Union lawyers have claimed there is no way Dyson Heydon -- a former High Court judge -- could have misunderstood a series of emails detailing the political links to an event he was due to address.
Heydon withdrew from delivering the Sir Garfield Barwick address, organised by a professional group tied to the Liberal Party which had been scheduled for next week, due to a conflict of interest with his current duties probing the union movement.
Robert Newlinds SC, who represented a group of unions today, argued before Heydon that he should step down from part or all of the inquiry due to bias. Heydon will himself rule on whether he will continue in the role.
The union argument centered around an email exchange between Heydon and function organiser, Robert Burton, in which the phrase ‘Liberal Party of Australia, New South Wales division, lawyers' branch and legal policy branch’ was repeatedly used.
“We know that you're a man with a reputation for having a razor sharp mind, to use another cliche, a mind like a steel trap,” Newlinds said, addressing Heydon.
“People don't get appointed to the High Court of Australia unless they are considered truly brilliant lawyers, and what do truly brilliant lawyers have over and above truly ordinary lawyers? They have that special ability to absorb incredibly quickly and distil facts.
“So the reasonable hypothetical bystander is going to think you've read this email. Now he or she may think you've read it quickly. But they're going to think that you are a very good reader … and that even when reading quickly you pick up the salient points.”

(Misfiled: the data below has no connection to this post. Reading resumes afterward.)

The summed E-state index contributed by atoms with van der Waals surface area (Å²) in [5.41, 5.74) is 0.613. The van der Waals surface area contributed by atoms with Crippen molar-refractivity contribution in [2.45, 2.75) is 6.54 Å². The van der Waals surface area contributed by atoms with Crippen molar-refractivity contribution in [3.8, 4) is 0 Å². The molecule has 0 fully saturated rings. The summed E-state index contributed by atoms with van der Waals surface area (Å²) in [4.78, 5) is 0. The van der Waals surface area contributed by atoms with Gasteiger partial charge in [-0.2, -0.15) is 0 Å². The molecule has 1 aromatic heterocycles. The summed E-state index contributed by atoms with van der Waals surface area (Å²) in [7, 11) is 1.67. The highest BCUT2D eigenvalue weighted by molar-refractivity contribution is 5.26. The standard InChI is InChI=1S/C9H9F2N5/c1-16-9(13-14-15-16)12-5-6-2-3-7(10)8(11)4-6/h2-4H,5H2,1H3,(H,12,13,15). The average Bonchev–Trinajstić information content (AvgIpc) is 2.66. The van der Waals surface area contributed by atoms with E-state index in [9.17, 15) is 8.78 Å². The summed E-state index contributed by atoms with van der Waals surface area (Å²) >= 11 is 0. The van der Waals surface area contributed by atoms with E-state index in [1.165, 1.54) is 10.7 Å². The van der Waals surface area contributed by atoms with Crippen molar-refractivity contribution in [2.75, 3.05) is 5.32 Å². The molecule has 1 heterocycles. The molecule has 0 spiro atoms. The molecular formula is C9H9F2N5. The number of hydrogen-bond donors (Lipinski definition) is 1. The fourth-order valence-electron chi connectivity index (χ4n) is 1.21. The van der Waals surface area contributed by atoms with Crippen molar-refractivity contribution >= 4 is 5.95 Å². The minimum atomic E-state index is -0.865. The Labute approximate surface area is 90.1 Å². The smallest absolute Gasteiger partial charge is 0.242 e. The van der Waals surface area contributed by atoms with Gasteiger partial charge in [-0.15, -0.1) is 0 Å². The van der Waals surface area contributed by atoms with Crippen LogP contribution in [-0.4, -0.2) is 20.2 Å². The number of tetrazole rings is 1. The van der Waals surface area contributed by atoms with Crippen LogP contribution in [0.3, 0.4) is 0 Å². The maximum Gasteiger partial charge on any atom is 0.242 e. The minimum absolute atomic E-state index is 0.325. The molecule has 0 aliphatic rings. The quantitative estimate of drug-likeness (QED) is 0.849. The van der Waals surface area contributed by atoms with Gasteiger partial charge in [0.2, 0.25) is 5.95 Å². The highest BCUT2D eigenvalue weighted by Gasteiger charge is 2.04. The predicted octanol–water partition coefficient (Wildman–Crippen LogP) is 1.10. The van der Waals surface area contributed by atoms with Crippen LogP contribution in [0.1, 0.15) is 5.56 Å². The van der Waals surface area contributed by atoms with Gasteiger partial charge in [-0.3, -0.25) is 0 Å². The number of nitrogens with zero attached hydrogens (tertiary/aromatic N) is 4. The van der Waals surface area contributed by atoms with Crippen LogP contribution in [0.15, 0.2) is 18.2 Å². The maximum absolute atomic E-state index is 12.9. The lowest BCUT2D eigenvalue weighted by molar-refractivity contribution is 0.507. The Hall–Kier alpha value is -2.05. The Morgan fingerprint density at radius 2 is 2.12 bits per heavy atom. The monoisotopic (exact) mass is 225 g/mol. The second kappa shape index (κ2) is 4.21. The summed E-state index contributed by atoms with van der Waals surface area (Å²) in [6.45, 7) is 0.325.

Heydon has so far resisted calls to stand down, saying he did not know the function was a political fundraiser.
Emails read out before the commission this morning showed a history of discussion between Heydon, his assistant Barbara Price and organiser Gregory Burton over the period of a year.
Heydon issued a media release withdrawing from the event after a media inquiry was lodged with the Commission on August 12.
“Maybe the result of this inquiry will be all the rumour and innuendo that's floated around for decades in this country, that unions are corrupt and the like, is not true. And you (Heydon) will give them a clean bill of health. That's possible," Newslinds said.
“But it will have no credibility to anyone if it comes forward in the context that there's been a finding that it was a biased hearing.
“It can't be allowed to happen that people can just walk around after the report and say, 'oh well, don't worry about that report, that was old Mr Heydon and he was biased, he told us he was biased'.”
Heydon is expected to make a ruling about his future early next week.